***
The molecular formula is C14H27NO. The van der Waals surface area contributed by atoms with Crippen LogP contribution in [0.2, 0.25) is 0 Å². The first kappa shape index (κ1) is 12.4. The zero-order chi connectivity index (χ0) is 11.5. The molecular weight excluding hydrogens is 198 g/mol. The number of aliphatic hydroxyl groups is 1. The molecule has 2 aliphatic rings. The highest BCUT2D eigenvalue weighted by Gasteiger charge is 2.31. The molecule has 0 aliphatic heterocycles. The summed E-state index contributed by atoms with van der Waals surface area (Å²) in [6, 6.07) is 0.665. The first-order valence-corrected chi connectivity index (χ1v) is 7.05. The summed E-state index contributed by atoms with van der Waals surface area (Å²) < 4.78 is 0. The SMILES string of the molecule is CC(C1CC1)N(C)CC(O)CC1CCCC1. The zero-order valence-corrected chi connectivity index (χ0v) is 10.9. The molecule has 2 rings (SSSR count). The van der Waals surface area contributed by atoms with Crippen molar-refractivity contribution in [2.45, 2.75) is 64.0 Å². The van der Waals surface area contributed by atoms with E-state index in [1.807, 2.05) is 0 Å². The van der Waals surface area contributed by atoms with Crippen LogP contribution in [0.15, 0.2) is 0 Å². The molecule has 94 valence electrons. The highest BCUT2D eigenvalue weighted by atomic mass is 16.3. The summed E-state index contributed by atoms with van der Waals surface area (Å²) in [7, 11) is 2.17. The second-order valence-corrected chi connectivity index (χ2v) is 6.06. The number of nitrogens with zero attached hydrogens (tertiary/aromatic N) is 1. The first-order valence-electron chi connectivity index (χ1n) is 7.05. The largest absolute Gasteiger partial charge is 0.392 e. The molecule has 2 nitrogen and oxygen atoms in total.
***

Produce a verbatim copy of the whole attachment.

The molecular formula is C14H27NO. The van der Waals surface area contributed by atoms with Crippen LogP contribution in [0.2, 0.25) is 0 Å². The first kappa shape index (κ1) is 12.4. The zero-order chi connectivity index (χ0) is 11.5. The molecular weight excluding hydrogens is 198 g/mol. The number of aliphatic hydroxyl groups is 1. The molecule has 2 aliphatic rings. The highest BCUT2D eigenvalue weighted by Gasteiger charge is 2.31. The molecule has 0 aliphatic heterocycles. The summed E-state index contributed by atoms with van der Waals surface area (Å²) in [6, 6.07) is 0.665. The first-order valence-corrected chi connectivity index (χ1v) is 7.05. The summed E-state index contributed by atoms with van der Waals surface area (Å²) < 4.78 is 0. The SMILES string of the molecule is CC(C1CC1)N(C)CC(O)CC1CCCC1. The zero-order valence-corrected chi connectivity index (χ0v) is 10.9. The molecule has 2 rings (SSSR count). The van der Waals surface area contributed by atoms with Crippen molar-refractivity contribution in [2.45, 2.75) is 64.0 Å². The van der Waals surface area contributed by atoms with E-state index in [1.807, 2.05) is 0 Å². The van der Waals surface area contributed by atoms with Crippen LogP contribution in [0.15, 0.2) is 0 Å². The molecule has 94 valence electrons. The highest BCUT2D eigenvalue weighted by atomic mass is 16.3. The summed E-state index contributed by atoms with van der Waals surface area (Å²) in [7, 11) is 2.17. The second-order valence-corrected chi connectivity index (χ2v) is 6.06. The number of nitrogens with zero attached hydrogens (tertiary/aromatic N) is 1. The first-order valence-electron chi connectivity index (χ1n) is 7.05. The largest absolute Gasteiger partial charge is 0.392 e. The molecule has 2 nitrogen and oxygen atoms in total.